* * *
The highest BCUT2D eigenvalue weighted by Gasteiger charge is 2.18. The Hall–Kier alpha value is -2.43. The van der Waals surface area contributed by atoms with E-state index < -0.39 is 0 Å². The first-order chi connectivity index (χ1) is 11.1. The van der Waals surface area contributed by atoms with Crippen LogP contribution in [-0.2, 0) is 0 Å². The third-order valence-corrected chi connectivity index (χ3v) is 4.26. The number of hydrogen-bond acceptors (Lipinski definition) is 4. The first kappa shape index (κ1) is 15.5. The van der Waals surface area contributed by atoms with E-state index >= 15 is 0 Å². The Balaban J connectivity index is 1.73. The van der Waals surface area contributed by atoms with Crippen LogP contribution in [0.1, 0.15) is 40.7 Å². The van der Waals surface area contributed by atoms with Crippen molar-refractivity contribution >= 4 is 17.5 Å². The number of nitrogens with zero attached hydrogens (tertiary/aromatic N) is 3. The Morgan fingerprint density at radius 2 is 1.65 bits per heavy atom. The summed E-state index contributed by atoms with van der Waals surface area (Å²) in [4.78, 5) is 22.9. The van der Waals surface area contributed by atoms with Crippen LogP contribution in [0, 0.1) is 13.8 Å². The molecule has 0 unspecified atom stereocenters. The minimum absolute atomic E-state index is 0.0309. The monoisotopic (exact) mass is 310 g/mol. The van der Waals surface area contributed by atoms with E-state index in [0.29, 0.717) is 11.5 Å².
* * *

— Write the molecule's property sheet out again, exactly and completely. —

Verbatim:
The highest BCUT2D eigenvalue weighted by Gasteiger charge is 2.18. The Hall–Kier alpha value is -2.43. The van der Waals surface area contributed by atoms with E-state index < -0.39 is 0 Å². The first-order chi connectivity index (χ1) is 11.1. The van der Waals surface area contributed by atoms with Crippen LogP contribution in [-0.2, 0) is 0 Å². The third-order valence-corrected chi connectivity index (χ3v) is 4.26. The number of hydrogen-bond acceptors (Lipinski definition) is 4. The first kappa shape index (κ1) is 15.5. The van der Waals surface area contributed by atoms with E-state index >= 15 is 0 Å². The Balaban J connectivity index is 1.73. The van der Waals surface area contributed by atoms with Crippen LogP contribution in [0.1, 0.15) is 40.7 Å². The van der Waals surface area contributed by atoms with Crippen molar-refractivity contribution >= 4 is 17.5 Å². The number of nitrogens with zero attached hydrogens (tertiary/aromatic N) is 3. The Morgan fingerprint density at radius 2 is 1.65 bits per heavy atom. The summed E-state index contributed by atoms with van der Waals surface area (Å²) in [4.78, 5) is 22.9. The van der Waals surface area contributed by atoms with Crippen LogP contribution in [0, 0.1) is 13.8 Å². The molecule has 0 unspecified atom stereocenters. The minimum absolute atomic E-state index is 0.0309. The monoisotopic (exact) mass is 310 g/mol. The van der Waals surface area contributed by atoms with E-state index in [0.29, 0.717) is 11.5 Å².